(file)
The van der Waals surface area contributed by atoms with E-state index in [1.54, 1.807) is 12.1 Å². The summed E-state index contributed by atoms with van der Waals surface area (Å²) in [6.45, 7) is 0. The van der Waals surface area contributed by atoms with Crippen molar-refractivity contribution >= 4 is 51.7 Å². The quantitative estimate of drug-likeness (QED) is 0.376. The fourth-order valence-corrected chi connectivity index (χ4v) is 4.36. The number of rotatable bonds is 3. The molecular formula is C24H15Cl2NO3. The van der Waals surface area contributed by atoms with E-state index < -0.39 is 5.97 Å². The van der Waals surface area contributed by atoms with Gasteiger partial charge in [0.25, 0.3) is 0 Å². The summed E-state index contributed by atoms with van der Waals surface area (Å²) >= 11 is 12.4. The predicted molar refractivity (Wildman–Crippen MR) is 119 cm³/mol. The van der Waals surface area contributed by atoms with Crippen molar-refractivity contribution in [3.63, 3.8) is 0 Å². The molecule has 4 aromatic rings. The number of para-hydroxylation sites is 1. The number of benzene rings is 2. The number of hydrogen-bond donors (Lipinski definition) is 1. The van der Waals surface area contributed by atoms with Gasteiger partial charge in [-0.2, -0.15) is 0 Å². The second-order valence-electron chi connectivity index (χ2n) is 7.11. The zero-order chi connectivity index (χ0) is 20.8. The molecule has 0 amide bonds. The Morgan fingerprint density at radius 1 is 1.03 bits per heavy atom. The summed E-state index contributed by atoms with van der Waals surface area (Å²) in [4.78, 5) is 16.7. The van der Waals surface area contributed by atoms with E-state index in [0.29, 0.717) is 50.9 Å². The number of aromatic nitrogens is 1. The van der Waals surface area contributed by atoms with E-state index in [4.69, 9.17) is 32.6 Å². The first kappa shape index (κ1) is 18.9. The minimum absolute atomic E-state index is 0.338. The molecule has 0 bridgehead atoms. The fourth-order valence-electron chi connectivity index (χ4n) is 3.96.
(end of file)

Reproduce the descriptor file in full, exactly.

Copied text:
The van der Waals surface area contributed by atoms with E-state index in [1.54, 1.807) is 12.1 Å². The summed E-state index contributed by atoms with van der Waals surface area (Å²) in [6.45, 7) is 0. The van der Waals surface area contributed by atoms with Crippen molar-refractivity contribution >= 4 is 51.7 Å². The quantitative estimate of drug-likeness (QED) is 0.376. The fourth-order valence-corrected chi connectivity index (χ4v) is 4.36. The number of rotatable bonds is 3. The molecular formula is C24H15Cl2NO3. The van der Waals surface area contributed by atoms with E-state index < -0.39 is 5.97 Å². The van der Waals surface area contributed by atoms with Gasteiger partial charge in [0.25, 0.3) is 0 Å². The summed E-state index contributed by atoms with van der Waals surface area (Å²) >= 11 is 12.4. The predicted molar refractivity (Wildman–Crippen MR) is 119 cm³/mol. The van der Waals surface area contributed by atoms with Crippen molar-refractivity contribution in [3.63, 3.8) is 0 Å². The molecule has 4 aromatic rings. The number of para-hydroxylation sites is 1. The number of benzene rings is 2. The number of hydrogen-bond donors (Lipinski definition) is 1. The van der Waals surface area contributed by atoms with Gasteiger partial charge in [-0.2, -0.15) is 0 Å². The second-order valence-electron chi connectivity index (χ2n) is 7.11. The zero-order chi connectivity index (χ0) is 20.8. The molecule has 0 amide bonds. The Morgan fingerprint density at radius 1 is 1.03 bits per heavy atom. The summed E-state index contributed by atoms with van der Waals surface area (Å²) in [4.78, 5) is 16.7. The van der Waals surface area contributed by atoms with E-state index in [0.29, 0.717) is 50.9 Å². The number of aromatic nitrogens is 1. The van der Waals surface area contributed by atoms with E-state index in [4.69, 9.17) is 32.6 Å². The first kappa shape index (κ1) is 18.9. The minimum absolute atomic E-state index is 0.338. The molecule has 0 bridgehead atoms. The fourth-order valence-electron chi connectivity index (χ4n) is 3.96.